Jacques Mahul of JMlab: Inverted domes & otherwise... Page 5

Scull: Isn't it unusual to have such a wide baffle around the tweeter?

Mahul: The dispersion characteristic of the tweeter is hemispherical and needs to "see" the baffle around it. You can't compare it at all to the baffle requirements of a positive-dome tweeter.

Scull: And where does it cross over?

Mahul: The inverted dome's bandpass performance allows coupling to the midrange from 3kHz. So transient signals are reproduced without any distortion, and minimum directivity.

Scull: You know, Jacques, Freud said everything in life had to do with sex. But I suspect it's all to do with food!

Mahul: [laughing] I see this is a good time to speak about our special sandwich construction technology, Jon-a-ten.

Scull: You are known for your specialization in this field?

Mahul: Yes, thank you. To achieve high efficiency without coloration, you have to work especially hard on the diaphragm, the cone. It must be light and rigid but also very well damped. Our sandwich "W" cones are fabricated of two layers of Kevlar on one side with two layers of fiberglass—randomly compacted spun-glass fibers—on the other, with foam in between. We adjust the mass of the driver by the thickness of the foam. It's very light, very rigid, and fast.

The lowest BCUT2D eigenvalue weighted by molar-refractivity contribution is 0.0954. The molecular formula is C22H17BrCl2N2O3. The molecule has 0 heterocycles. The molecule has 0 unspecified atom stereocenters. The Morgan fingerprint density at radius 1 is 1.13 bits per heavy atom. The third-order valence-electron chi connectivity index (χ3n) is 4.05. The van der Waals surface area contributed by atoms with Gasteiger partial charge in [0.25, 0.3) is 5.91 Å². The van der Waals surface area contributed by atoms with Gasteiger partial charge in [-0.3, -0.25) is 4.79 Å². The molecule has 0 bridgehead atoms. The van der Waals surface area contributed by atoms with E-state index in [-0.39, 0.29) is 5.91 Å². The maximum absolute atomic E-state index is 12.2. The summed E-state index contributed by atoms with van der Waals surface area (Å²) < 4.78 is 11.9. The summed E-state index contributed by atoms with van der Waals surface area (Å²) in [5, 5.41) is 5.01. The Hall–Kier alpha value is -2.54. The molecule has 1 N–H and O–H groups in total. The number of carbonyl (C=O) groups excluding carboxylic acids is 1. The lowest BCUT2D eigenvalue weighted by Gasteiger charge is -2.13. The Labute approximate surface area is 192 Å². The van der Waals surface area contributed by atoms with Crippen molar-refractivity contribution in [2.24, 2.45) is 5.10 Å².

Scull: The sandwich construction must yield dividends in the bass. That's a 12" unit?

Mahul: Yes, and our sandwich construction means we have a rare success in combining lower-midrange transparency and extremely swift attack characteristics. It was considered for some time that high-efficiency designs couldn't develop any real bass. That's why our drivers have very long throws—to bring the bass fully to the listener. And we needed a cone that was not too large in diameter.

Scull: Ah yes, rigidity...

Mahul: Yes, it's everything. Remember that the force to move the cone is coming only from the center. If it's not extremely rigid, you can have rather bad oscillations of the diaphragm.

Scull: The 6" midrange units are wired in parallel?

Mahul: Yes, each is loaded individually by a closed-box volume. They use an ultrapowerful 560gm magnet with strong acceleration and a flat aluminum-ribbon voice-coil.

Scull: The Utopia is a bass-reflex design...

Mahul: Yes, we use either bass-reflex or transmission line to compensate for the bass in our high-efficiency systems. And you know, with a sealed-box design you don't easily find more than 90dB or more of efficiency, as we do. All of these qualities are of help in achieving better neutrality in our high-efficiency drivers.

Scull: Merci, Jacques.

Mahul: Je vous en prie, Jon-a-ten...